Is there a safe plateau pressure in ARDS? The right heart only knows
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Airway pressure limitation is now a largely accepted strategy in adult respiratory distress syndrome (ARDS) patients; however, some debate persists about the exact level of plateau pressure which can be safely used. The objective of the present study was to examine if the echocardiographic evaluation of right ventricular function performed in ARDS may help to answer to this question.
Design and patients
For more than 20 years, we have regularly monitored right ventricular function by echocardiography in ARDS patients, during two different periods, a first (1980–1992) where airway pressure was not limited, and a second (1993–2006) where airway pressure was limited. By pooling our data, we can observe the effect of a large range of plateau pressure upon mortality rate and incidence of acute cor pulmonale.
In this whole group of 352 ARDS patients, mortality rate and incidence of cor pulmonale were 80 and 56%, respectively, when plateau pressure was > 35 cmH2O; 42 and 32%, respectively, when plateau pressure was between 27 and 35 cmH2O; and 30 and 13%, respectively, when plateau pressure was < 27 cmH2O. Moreover, a clear interaction between plateau pressure and cor pulmonale was evidenced: whereas the odd ratio of dying for an increase in plateau pressure from 18–26 to 27–35 cm H2O in patients without cor pulmonale was 1.05 (p = 0.635), it was 3.32 in patients with cor pulmonale (p < 0.034).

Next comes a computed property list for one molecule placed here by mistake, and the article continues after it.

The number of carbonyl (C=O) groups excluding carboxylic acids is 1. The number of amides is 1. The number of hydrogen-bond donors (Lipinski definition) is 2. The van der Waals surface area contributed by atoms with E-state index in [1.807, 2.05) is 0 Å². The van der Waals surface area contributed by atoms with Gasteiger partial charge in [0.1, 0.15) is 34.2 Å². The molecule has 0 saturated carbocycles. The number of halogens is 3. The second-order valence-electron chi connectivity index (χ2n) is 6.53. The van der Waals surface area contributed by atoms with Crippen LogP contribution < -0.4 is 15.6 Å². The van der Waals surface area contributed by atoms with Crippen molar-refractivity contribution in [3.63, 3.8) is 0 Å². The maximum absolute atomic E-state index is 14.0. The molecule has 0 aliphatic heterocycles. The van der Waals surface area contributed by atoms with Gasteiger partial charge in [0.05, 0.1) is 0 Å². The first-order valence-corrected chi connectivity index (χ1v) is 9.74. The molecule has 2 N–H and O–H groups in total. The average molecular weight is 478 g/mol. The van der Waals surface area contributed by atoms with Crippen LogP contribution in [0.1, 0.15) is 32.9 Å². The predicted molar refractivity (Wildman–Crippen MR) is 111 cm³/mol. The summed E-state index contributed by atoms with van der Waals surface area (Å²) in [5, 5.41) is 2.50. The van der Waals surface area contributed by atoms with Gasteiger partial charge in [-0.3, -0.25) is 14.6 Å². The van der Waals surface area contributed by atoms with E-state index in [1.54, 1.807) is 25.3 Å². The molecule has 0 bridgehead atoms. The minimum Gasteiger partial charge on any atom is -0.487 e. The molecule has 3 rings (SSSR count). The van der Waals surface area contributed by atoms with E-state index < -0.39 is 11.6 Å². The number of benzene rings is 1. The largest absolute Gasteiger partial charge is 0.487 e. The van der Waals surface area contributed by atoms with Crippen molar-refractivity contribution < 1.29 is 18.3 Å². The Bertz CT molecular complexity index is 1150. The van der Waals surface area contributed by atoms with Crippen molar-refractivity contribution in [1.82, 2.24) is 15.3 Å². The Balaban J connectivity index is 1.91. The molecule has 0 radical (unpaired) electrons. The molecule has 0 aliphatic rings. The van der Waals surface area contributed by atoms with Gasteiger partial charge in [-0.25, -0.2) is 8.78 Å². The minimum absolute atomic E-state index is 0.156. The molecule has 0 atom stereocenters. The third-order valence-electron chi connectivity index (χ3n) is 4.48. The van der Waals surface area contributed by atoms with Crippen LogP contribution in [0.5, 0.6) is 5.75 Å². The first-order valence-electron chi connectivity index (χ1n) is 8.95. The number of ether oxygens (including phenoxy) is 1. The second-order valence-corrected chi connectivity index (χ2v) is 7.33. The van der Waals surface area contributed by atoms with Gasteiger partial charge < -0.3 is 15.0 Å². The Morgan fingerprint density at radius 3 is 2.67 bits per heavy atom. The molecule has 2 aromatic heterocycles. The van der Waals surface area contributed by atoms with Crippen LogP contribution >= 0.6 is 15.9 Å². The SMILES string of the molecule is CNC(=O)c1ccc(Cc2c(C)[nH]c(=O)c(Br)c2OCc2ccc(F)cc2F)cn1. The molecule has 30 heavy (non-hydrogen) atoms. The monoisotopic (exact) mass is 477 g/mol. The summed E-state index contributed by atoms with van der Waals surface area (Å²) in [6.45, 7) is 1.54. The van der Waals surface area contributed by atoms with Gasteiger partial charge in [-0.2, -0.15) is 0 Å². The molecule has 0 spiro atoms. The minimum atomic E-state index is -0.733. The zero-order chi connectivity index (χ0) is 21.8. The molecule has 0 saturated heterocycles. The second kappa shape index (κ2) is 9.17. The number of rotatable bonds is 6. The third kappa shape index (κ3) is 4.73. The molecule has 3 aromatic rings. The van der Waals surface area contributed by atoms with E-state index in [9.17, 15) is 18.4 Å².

We hypothesize that monitoring of right ventricular function by echocardiography at bedside might help to control the safety of plateau pressure used in ARDS.
KeywordsARDS plateau pressure
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